I suggest a simple way to figure what your specific functional maximum heart rate today is, which again will change as you get fitter or become inactive. As a warm up, jog for 400 metres at a comfortable pace. Then rest for a minute or two. Run the same distance again but at roughly 10% higher exertion. Repeat the same yet again with further 10% higher exertion. Keep doing the same till you can’t go any faster and your heart rate plateaus off. Since doing this first time around will be tricky, I would suggest repeat the same again in a week. This will help you find your very personal number.

While doing interval running, reach a 100% of functional maximum heart rate and maintain it for a kilometre. While doing your tempo, get it up to even 90% for 5-8 kilometres. For longer runs of 10-30 kms, I would look at 80%. Eventually body will be able to maintain it even for the full marathon.

Resting heart rate is an important one but yet again there is no fixed number that is ideal for you. Most people who exercise and run regularly could have their resting heart rate ranging from 40-60. There might be a few who could be slightly above or below this range. Monitoring your heart rate for a month would show you a pattern. It would help you guide in the future what intensity workout you should be doing on a particular day or when should you rest. Besides helping you perform at your peak, it’ll prevent injuries which mostly happen because of over-training. 

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An ideal time to measure resting heart rate is in the morning 5-10 minutes after having got up from sleep. You can use the heart rate monitor you have or simply count your pulse with fingers of your hand. You could do it the way doctors do on the wrist. Count your pulse for a full minute.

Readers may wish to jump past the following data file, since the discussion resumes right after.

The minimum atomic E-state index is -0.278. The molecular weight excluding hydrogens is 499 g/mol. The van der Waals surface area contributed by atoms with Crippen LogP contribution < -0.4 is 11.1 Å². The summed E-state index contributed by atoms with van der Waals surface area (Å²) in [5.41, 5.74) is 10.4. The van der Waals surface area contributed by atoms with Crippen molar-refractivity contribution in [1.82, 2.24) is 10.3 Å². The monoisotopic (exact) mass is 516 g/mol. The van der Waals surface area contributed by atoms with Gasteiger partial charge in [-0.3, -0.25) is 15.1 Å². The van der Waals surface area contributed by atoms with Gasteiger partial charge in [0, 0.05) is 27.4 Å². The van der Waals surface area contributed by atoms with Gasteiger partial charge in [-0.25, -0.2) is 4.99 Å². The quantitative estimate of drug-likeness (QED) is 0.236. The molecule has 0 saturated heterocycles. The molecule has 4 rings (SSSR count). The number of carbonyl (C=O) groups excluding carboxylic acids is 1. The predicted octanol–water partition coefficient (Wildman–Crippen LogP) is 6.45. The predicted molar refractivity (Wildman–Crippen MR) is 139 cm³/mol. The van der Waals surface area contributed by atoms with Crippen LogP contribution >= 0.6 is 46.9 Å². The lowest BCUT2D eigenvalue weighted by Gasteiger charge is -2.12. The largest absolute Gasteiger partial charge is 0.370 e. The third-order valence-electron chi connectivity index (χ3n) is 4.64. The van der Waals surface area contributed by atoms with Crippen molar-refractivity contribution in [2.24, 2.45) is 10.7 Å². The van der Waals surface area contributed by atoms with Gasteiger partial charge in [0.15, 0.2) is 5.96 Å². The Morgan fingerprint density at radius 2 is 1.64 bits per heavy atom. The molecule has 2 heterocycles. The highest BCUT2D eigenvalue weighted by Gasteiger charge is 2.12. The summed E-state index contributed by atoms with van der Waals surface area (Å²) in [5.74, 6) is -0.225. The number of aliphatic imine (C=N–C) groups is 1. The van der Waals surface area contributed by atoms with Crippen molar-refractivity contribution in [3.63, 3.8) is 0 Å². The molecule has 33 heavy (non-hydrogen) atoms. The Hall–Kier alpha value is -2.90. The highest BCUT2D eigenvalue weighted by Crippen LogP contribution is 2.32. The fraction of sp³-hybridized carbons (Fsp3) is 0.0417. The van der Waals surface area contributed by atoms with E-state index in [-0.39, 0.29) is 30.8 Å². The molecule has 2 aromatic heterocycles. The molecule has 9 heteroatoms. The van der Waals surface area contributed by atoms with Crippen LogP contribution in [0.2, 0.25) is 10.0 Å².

What you would have managed by following the above is becoming far more specific and customised to your own needs at your current fitness level than even those very expensive watches.

In 1999, British Journal of Sports Medicine, the top sports medicine journal in the world, published ‘Heart rate of a rhinoceros running a marathon’. Yes, you read that right.

https://bjsm.bmj.com/content/33/5/365

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24 year old lady who had run London marathon (42.195 kms) the year before in 3 hours 20 min volunteered to be subject of the study. Her resting heart rate was 52 beats per minute. She ran 1999 London Marathon wearing a Rhinoceros suit. At the start line because of anticipation of the race, her heart rate was 148, a number at which most cardiologists and coaches would tell is dangerous. Then her heart rate fluctuated between 161 and 191 beats per minute averaging at 181 beats per minute. After the race she commented that at no time did she feel overly stressed, apart from the legs feels heavy at 23 miles.

So please understand what those numbers mean rather than trusting those expensive watches you wear. Below is another reason why you shouldn’t just fall for them.

From Dr Kshitij Malik: Fallacies of auto tracker. Both my lowest and highest rates seem to be outliers which are most probably artifacts.

From Dr Kshitij Malik: Fallacies of auto tracker. Both my lowest and highest rates seem to be outliers which are most probably artifacts.

I did a survey on social media a couple of days back where more than a hundred runners of different levels responded. The numbers mentioned both as maximum and resting heart rate were not much of an indication of how good a runner they are. 

I am carrying on the study in a bigger way to have heart rate numbers that’ll give you a better idea what these numbers mean. Please fill the form below, which will take less than you putting your shoes on to help collect some local data to help you understand heart rate even better.

Now go and test it out. Keep miling and smiling. 

Years
City / Country
years
Personal Best Full Marathon time? *
Personal Best Full Marathon time?
How long can you sustain your maximum heart rate for? *
How long can you sustain your maximum heart rate for?
If you like to share your name, email or phone number, I'll be able to get back to you with some comments on your heart rate numbers.